A game is architected. Something that is playful is “grown”. Grown in the sense that seeds are planted and at each interaction with a player those seeds instantaneously grow into forms and combinations not necessarily envisioned by the gardener. But just as elaborate architecture can include garden terraces, this distinction between games and playfulness does not preclude a game from including playfulness — hence the possibility of both games that are playful and games that are not. With its block-based world construction, Minecraft is a great example of a video game that is also very playful (and very popular because of it).

And now onto this business about cardboard boxes.

How many times have you heard the well worn trope about kids playing more with the box a toy came in than with the toy itself? Isn’t it interesting that something about this statement rings true however exaggerated it may be.

Blocks (and many other playful objects) have this emergent quality. There’s just enough there to play with but the experience has not been mapped out to a distinct endpoint as in a game. There exists just enough properties and interactions to allow combinations of simple interactions without end. In the very best kind of playfulness, there’s hints and suggestions as to how to play but nothing guiding or constricting that freeform expression. The player explores and combines what is already there. In my opinion, this is why so many technology-laden toys fall flat (see The Zen of Toy Blocks). The technology has been incorporated and a few specific interactions designed in such a way as to map out how to arrive at an endpoint. This is not the essence of playfulness, let alone much fun.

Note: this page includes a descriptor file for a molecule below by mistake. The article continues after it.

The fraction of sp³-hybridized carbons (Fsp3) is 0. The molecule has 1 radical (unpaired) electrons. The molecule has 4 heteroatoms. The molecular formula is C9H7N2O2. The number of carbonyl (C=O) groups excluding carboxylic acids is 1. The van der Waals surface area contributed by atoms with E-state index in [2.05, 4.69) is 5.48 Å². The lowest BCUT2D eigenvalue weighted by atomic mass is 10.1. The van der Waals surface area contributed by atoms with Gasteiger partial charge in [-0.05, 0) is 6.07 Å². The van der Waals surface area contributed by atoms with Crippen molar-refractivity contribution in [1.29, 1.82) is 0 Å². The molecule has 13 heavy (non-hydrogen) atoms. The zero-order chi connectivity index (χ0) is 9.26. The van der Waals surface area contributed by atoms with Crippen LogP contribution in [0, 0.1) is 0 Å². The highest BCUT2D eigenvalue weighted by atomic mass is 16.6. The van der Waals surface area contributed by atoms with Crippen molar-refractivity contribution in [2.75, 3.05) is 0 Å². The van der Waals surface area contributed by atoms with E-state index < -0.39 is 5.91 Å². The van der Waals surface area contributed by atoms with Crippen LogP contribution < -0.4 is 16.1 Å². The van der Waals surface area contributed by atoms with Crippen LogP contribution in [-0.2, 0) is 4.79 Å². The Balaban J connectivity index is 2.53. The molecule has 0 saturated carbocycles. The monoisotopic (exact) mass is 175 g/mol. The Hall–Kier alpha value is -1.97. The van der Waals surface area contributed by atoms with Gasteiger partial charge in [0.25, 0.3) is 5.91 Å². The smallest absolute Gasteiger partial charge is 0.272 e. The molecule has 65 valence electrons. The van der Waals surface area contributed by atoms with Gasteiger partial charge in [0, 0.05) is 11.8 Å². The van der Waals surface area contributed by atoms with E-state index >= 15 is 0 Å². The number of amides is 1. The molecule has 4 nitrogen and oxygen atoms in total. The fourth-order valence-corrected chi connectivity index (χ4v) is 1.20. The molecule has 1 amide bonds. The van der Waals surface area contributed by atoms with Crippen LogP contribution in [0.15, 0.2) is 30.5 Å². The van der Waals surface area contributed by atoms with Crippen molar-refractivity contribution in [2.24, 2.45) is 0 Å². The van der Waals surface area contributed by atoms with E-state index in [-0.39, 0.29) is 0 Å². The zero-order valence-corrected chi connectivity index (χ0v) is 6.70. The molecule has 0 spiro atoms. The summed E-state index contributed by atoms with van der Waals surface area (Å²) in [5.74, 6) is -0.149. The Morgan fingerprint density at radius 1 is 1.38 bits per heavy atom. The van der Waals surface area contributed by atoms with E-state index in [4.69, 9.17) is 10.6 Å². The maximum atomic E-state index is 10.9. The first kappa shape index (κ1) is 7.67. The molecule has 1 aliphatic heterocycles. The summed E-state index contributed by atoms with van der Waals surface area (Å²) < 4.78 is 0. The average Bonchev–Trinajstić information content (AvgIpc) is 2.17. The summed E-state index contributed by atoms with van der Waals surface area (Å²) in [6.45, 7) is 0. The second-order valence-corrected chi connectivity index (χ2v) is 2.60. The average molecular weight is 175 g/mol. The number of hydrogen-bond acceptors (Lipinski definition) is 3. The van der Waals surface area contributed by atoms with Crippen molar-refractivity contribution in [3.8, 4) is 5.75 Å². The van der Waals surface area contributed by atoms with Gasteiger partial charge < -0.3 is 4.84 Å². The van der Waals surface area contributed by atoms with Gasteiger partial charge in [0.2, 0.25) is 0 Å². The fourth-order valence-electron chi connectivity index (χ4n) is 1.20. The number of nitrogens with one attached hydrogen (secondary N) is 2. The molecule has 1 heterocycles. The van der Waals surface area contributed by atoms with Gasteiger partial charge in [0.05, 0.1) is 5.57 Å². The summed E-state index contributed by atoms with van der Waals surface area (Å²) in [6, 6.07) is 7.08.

Technology added to games has opened an amazing new world. The same has not yet happened in playfulness. I’m certain I have not expressed my notions here with perfect clarity. And, of course, I’m still working these ideas out. That said, I believe the way forward is to explore playfulness as emergence through technology — using technology to imbue objects, spaces, and experiences with the seeds of many simple but emergent interactions. With technology, what has been limited by physical constraints in space or time can be made vastly more intricate. The goal is to not create something more complex. Rather, I’m proposing that playful technology involves the interweaving of a tremendous number of simple interactions that can be combined in compelling, enthralling, and very new ways only possible through technology.


(Image by Paul Lim under Creative Commons Licence)

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Reader Comments (4)

Reminded me of this: http://www.wired.com/geekdad/2011/01/the-5-best-toys-of-all-time/all/1

December 5, 2011 | Unregistered CommenterShane Harrelson

Might you be thinking of this quote from Isaac Asimov:

The most exciting phrase to hear in science, the one that heralds new discoveries, is not 'Eureka!' (I found it!) but 'That's funny....'

December 5, 2011 | Unregistered CommenterJeremy D. Frens

Shane, Exactly! I saw this same list a few days after I started drafting this post in my head :-)

December 5, 2011 | Registered CommenterMike Karlesky

Jeremy, Thanks. I came across this same quote when I went looking. It's not the one I'm after. I suspect I made up some kind of amalgam of multiple quotes in my memory.

December 5, 2011 | Registered CommenterMike Karlesky